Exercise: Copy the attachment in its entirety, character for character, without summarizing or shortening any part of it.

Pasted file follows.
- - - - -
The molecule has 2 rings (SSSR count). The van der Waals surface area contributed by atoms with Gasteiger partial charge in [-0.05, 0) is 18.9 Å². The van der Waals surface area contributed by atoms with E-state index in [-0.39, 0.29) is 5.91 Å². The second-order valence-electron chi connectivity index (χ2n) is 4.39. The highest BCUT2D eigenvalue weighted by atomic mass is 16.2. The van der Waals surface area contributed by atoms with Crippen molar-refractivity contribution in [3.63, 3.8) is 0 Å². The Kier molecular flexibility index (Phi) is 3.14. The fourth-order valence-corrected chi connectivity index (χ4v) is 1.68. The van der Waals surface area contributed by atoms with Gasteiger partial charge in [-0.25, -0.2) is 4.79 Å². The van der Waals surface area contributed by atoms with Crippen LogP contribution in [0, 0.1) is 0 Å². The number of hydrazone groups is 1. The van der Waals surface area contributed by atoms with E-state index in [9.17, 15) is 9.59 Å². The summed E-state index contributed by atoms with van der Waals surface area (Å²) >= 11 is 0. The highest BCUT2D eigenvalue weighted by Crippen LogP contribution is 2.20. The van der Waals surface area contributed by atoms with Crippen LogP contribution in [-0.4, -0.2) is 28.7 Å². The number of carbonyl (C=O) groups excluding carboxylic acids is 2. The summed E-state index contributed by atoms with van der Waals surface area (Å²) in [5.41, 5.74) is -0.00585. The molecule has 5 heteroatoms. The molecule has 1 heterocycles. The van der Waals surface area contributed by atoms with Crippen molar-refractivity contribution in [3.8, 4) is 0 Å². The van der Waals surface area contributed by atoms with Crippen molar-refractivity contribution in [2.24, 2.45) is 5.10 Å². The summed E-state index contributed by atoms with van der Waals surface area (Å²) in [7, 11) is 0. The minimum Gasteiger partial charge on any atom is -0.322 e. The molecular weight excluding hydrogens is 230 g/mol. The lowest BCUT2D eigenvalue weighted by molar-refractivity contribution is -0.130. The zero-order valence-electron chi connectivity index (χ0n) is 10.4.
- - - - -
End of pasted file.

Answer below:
The molecule has 2 rings (SSSR count). The van der Waals surface area contributed by atoms with Gasteiger partial charge in [-0.05, 0) is 18.9 Å². The van der Waals surface area contributed by atoms with E-state index in [-0.39, 0.29) is 5.91 Å². The second-order valence-electron chi connectivity index (χ2n) is 4.39. The highest BCUT2D eigenvalue weighted by atomic mass is 16.2. The van der Waals surface area contributed by atoms with Crippen molar-refractivity contribution in [3.63, 3.8) is 0 Å². The Kier molecular flexibility index (Phi) is 3.14. The fourth-order valence-corrected chi connectivity index (χ4v) is 1.68. The van der Waals surface area contributed by atoms with Gasteiger partial charge in [-0.25, -0.2) is 4.79 Å². The van der Waals surface area contributed by atoms with Crippen LogP contribution in [0, 0.1) is 0 Å². The number of hydrazone groups is 1. The van der Waals surface area contributed by atoms with E-state index in [9.17, 15) is 9.59 Å². The summed E-state index contributed by atoms with van der Waals surface area (Å²) >= 11 is 0. The highest BCUT2D eigenvalue weighted by Crippen LogP contribution is 2.20. The van der Waals surface area contributed by atoms with Crippen LogP contribution in [-0.4, -0.2) is 28.7 Å². The number of carbonyl (C=O) groups excluding carboxylic acids is 2. The summed E-state index contributed by atoms with van der Waals surface area (Å²) in [5.41, 5.74) is -0.00585. The molecule has 5 heteroatoms. The molecule has 1 heterocycles. The van der Waals surface area contributed by atoms with Crippen molar-refractivity contribution in [3.8, 4) is 0 Å². The van der Waals surface area contributed by atoms with Crippen molar-refractivity contribution in [2.24, 2.45) is 5.10 Å². The summed E-state index contributed by atoms with van der Waals surface area (Å²) in [7, 11) is 0. The minimum Gasteiger partial charge on any atom is -0.322 e. The molecular weight excluding hydrogens is 230 g/mol. The lowest BCUT2D eigenvalue weighted by molar-refractivity contribution is -0.130. The zero-order valence-electron chi connectivity index (χ0n) is 10.4.